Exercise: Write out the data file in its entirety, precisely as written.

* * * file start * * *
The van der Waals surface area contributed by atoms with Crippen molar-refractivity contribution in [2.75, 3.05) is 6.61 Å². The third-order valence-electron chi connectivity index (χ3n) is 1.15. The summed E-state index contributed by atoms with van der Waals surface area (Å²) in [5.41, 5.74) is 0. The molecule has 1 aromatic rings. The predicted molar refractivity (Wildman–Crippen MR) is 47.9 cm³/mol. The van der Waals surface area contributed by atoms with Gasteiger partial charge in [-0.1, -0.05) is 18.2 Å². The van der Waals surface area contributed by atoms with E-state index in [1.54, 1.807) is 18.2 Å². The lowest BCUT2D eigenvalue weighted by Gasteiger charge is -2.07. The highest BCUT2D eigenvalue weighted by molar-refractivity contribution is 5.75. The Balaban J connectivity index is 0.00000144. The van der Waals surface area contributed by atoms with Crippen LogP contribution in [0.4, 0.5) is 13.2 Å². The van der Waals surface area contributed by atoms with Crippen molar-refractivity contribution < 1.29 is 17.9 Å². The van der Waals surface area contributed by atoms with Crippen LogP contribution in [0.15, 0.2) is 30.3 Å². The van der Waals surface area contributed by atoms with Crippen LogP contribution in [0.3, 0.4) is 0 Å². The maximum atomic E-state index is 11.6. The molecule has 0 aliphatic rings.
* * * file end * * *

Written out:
The van der Waals surface area contributed by atoms with Crippen molar-refractivity contribution in [2.75, 3.05) is 6.61 Å². The third-order valence-electron chi connectivity index (χ3n) is 1.15. The summed E-state index contributed by atoms with van der Waals surface area (Å²) in [5.41, 5.74) is 0. The molecule has 1 aromatic rings. The predicted molar refractivity (Wildman–Crippen MR) is 47.9 cm³/mol. The van der Waals surface area contributed by atoms with Gasteiger partial charge in [-0.1, -0.05) is 18.2 Å². The van der Waals surface area contributed by atoms with E-state index in [1.54, 1.807) is 18.2 Å². The lowest BCUT2D eigenvalue weighted by Gasteiger charge is -2.07. The highest BCUT2D eigenvalue weighted by molar-refractivity contribution is 5.75. The Balaban J connectivity index is 0.00000144. The van der Waals surface area contributed by atoms with Crippen LogP contribution in [0.4, 0.5) is 13.2 Å². The van der Waals surface area contributed by atoms with Crippen molar-refractivity contribution < 1.29 is 17.9 Å². The van der Waals surface area contributed by atoms with Crippen LogP contribution in [0.15, 0.2) is 30.3 Å². The van der Waals surface area contributed by atoms with Crippen LogP contribution in [0.3, 0.4) is 0 Å². The maximum atomic E-state index is 11.6. The molecule has 0 aliphatic rings.